Research house Morningstar, estimated that during the 2014 year, approximately $USD79 billion of investment funds exited actively managed US equities (i.e. this is the net deficit after taking into account new investments less withdrawals) whereas approximately $USD139 billion flowed into passively managed funds.
Morningstar, aggregating data on mutual funds and exchange-traded funds (ETFs), suggests passive investing is now the default choice for American investors, attracting an astonishing 68% of the past 12 months of investor inflows in 2014.
That is very compelling evidence.
This trend will continue because more people have worked out that they are better off regaining control over their investments – have you?
Case study: $860k more super: the cost of high fees and lower performance
John is 40 years of age.
His superannuation balance is $220,000.
His super is currently invested with AMP in an actively managed ‘growth’ investment option.
His Fund charges an investment fee of 1.80% p.a. John’s employer contributes 9.5% of his salary which equates to $14,000 p.a.
John is considering switching his super into a low cost fund and investing it into passively managed investments.
I have compared two options.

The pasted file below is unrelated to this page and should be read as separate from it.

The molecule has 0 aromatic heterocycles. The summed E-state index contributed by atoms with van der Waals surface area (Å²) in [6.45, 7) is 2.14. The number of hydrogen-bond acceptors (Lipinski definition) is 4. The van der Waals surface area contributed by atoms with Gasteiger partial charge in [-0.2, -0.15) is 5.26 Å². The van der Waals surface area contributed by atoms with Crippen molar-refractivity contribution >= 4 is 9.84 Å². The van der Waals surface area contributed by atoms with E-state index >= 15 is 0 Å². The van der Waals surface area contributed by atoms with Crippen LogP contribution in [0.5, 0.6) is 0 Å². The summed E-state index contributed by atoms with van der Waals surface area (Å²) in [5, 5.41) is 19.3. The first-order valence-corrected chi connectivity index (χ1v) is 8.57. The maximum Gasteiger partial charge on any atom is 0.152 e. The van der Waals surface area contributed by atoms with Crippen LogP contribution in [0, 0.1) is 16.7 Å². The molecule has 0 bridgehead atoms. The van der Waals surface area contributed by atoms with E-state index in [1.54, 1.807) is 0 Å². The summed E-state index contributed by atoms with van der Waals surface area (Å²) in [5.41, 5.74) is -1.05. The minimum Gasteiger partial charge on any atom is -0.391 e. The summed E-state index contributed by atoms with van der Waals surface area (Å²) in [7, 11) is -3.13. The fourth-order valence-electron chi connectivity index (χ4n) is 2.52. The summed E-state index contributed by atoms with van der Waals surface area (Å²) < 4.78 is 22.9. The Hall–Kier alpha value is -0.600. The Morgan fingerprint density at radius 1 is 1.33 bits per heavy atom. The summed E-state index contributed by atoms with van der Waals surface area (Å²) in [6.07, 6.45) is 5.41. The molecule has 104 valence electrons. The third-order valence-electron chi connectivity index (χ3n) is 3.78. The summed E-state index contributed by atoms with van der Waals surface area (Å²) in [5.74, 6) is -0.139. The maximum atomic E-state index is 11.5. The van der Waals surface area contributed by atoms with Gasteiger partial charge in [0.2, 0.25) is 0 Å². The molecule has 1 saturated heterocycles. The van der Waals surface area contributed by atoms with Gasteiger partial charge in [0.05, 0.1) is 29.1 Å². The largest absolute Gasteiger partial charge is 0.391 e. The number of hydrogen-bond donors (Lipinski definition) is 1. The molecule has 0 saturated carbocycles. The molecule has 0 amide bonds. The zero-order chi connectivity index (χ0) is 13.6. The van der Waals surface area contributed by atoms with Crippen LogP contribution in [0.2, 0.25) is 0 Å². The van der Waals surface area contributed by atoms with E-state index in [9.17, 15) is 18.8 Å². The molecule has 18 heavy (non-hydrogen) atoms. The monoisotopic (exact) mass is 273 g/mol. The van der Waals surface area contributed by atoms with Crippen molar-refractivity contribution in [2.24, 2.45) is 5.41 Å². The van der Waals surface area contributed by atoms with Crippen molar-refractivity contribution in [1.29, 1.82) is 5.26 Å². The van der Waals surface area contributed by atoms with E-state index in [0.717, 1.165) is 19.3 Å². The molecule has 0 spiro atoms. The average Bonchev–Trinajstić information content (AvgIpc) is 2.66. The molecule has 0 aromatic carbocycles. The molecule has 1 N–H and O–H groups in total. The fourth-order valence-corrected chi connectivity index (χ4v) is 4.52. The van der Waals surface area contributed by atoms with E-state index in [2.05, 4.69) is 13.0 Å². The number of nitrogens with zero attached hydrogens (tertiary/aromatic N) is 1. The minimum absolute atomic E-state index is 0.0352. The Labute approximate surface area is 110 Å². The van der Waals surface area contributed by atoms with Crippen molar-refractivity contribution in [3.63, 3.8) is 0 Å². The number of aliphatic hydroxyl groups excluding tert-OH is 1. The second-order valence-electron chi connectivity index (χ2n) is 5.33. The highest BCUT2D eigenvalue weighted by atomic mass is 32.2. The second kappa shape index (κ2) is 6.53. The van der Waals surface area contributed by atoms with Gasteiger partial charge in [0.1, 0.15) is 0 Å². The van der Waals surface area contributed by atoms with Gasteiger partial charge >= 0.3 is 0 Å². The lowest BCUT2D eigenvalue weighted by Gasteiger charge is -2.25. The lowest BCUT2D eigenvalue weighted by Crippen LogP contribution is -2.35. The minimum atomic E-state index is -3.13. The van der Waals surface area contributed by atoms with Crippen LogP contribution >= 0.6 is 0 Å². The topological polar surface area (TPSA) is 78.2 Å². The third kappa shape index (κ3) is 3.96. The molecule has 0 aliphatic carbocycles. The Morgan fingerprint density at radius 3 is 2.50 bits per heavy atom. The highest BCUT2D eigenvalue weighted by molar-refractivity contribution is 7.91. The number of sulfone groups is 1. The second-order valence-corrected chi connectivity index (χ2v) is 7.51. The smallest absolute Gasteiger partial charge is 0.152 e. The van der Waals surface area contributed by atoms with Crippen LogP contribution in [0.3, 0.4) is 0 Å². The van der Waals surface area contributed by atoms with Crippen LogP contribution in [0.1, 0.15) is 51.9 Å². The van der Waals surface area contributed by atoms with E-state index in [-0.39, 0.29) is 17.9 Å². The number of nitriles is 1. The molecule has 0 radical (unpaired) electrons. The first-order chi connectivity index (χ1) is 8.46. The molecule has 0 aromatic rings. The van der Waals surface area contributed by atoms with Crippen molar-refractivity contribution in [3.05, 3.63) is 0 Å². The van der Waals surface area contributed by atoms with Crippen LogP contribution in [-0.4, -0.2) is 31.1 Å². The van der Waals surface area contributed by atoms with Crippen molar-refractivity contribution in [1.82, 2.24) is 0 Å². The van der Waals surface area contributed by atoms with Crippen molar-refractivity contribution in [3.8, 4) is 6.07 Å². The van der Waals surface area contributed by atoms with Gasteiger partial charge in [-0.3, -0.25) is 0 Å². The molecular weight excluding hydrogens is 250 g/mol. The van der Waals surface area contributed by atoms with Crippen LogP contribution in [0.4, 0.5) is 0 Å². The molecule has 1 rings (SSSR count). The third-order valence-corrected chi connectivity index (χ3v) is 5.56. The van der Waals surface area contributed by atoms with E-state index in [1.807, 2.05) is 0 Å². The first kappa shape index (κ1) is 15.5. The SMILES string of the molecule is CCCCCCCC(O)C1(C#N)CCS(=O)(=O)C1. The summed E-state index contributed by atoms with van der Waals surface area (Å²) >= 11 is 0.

Firstly, John could stay with AMP and pay 1.80% p.a. in fees and earn a return of 6% p.a.
Alternatively, John could switch to a lower cost alternative and pay just 0.20% p.a. in investment fees.
Given its passively managed and based on the research, I have assumed that the return is 2% higher compared to AMP – 1% extra to account for passive versus active management investment returns plus a further 1% to account for lower tax and transaction fees and no advisor fees.
I have projected that if John stays with AMP his super balance by age 65 will be $1.175 million after he has paid $260k in fees.
However, if John switches to a low cost passively managed super fund per the assumptions above, his super balance at age 65 is projected to be $2.04 million – some $860k or 74% higher.
Of course I cannot guarantee that if you invest in a low-cost passive fund that your super fund’s after tax and fees return will be 2% p.a. higher than any active fund.
I don’t have a crystal ball.
No one does.
However, the research suggests that it will be higher and this is a simple case study to demonstrate that a small change in fees, taxes and returns altogether make a massive difference.
Get advice before you take action
Of course the information in the blog is general in nature and I cannot take into account each reader’s individual circumstances.
Therefore, you must get personal advice before you consider switching your super as there are many things to consider apart from how your balance is invested (e.g. additional benefits, insurance, etc.).